Saturday, December 16, 2006


At 1 am, a caregiver on the night shift went to the break room to fix her lunch. She put her food in the microwave, quickly entered 2.0 minutes, and left the room for a few minutes.
Accidentally, however, she had entered 20 minutes.
Soon her food was on fire and smoke filled the room.
Suddenly the fire alarm system was triggered, and a loudspeaker was heard in every bedroom on all floors: "Emergency--proceed to the nearest stairwell and exit the building."
This is a fine message for residents in assisted living who are fully sensible and mobile. They can proceed to the nearest stairwell, and those who need wheelchairs can be assisted by caregivers on the night staff if all goes well.
But what about the 28 residents on the dementia floor (a.k.a "the Reminiscence Neighborhood" or "the Memory Care floor"), and those among them who use wheelchairs?
There are only two caregivers on the 10 pm to 6 am shift, and there's no way they can run around and take care of all 28 agitated people.
But they tried. They were gathering those who could walk into one room, determining if this alarm was a real fire requiring evacuation, and checking on those who could not walk.
Almost immediately they came upon Ralph, a tall handsome gentleman with vascular dementia who had been the first Marlboro man, riding on a white horse in front of dramatic Arizona mesas in television ads during the 1950s.
Ralph had leapt out of bed and tried to "proceed to the nearest exit" but instead had fallen and hit his head against the sharp corner of some furniture, causing a severe gash.
Paramedics, already in the lobby of the building because of the fire, ran up and cared for Ralph; after arriving in the ER, he was hospitalized.
The staff didn't reach my mother until 1:15 am, but she was fine, lying awake in her bed still listening to the command to go to the nearest stairwell. (The loudspeaker continued to bellow this message for twenty minutes, even though the staff had figured out fairly quickly that this fire had been easily contained and did not require evacuation.)
Tracy Stone reassured Mom and continued on to check on other residents. Then she and her coworker began the job of putting the gathered residents back to bed, but first she decided to make a second round of checking on all those without mobility, still in their beds.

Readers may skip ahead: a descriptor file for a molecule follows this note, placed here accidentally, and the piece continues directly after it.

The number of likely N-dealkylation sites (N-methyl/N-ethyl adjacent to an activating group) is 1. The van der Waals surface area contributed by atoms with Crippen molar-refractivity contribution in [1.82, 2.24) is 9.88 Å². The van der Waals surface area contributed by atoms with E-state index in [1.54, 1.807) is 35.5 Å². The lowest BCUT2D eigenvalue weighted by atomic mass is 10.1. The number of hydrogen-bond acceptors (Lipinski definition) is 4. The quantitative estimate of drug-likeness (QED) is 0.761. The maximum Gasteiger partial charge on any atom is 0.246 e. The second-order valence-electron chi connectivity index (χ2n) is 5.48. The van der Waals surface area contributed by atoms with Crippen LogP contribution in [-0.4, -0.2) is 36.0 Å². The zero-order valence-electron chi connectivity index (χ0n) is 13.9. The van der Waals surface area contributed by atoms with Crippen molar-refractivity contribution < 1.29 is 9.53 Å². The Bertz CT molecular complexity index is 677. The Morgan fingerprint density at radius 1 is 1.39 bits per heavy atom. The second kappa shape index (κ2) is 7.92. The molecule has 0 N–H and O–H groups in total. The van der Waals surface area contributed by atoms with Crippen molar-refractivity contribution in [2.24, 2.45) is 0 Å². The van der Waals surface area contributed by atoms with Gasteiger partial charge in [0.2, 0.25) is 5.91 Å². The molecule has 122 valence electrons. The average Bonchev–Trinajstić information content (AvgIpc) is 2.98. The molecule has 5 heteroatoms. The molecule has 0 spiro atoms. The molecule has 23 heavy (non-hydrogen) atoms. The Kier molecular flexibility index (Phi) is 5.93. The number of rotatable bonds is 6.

At 1:30 am she entered Mom's room and found her fallen on the floor, crying for help. Apparently Mom had decided to obey the loudspeaker and try to get to the nearest stairwell.
She had scooted to the edge of her bed, pulled herself to a sitting position using the bar along the top half of the bed, and then slid to the floor, sitting with her back against the foot of the bed.
Apparently, though, she had held onto that bar while sliding to the floor and pulled her shoulder muscles and ligaments.
Tracy checked Mom's vitals, determined that she was okay and not seriously injured, and then called her co-worker for assistance in putting Mom back to bed.
When things quieted down, she filed a report on the incident in the log book:
"At 2 am resident was found on the floor. She said she was trying to get out of bed and fell. She said she is ok but feel a bit cold. We put her back to bed & covered her. Temp 97, BP 88/66, Pulse 103."
At 11 am the lead caregiver on the 6 am to 2 pm shift called me on my cellphone, but I didn't answer because I was in a meeting. At 1:30 pm when the meeting had been over for an hour, I remembered to check my messages and learned that Mom had fallen. I called the residence and heard the story, but being reassured that Mom was fine, did not go check on her until 3:30 pm.
As soon as I entered the room, I could see all was not well. Mom was shaking uncontrollably, especially her right hand, and she was agitated.
With difficulty I got her into the wheelchair and onto the toilet, where she usually tears 12-24 neat squares of toilet paper while hoping her bowels will move or her urine will flow.
But today she could not tear properly. Her hands were shaking so much that the toilet paper turned into a jagged mess. A caregiver came to help me and provided more details of the previous night.
When we tried to transfer her to her wheelchair, she screamed with pain.
I wondered if she had broken a bone in her fall and realized that a trip to the Emergency Room was in order. She needed at least an x-ray, possibly other care.
At 4:15 pm we were out the door, wheeling to the hospital and ER one block away.
Six hours later, after an exam and an x-ray and a CT scan of her brain, she was admitted to the hospital for observation, getting a medication for pain by IV.
Later I heard that the director of Ocean View Assisted Living had removed the microwave oven from the break room and had informed staff that they will no longer have access to a microwave.

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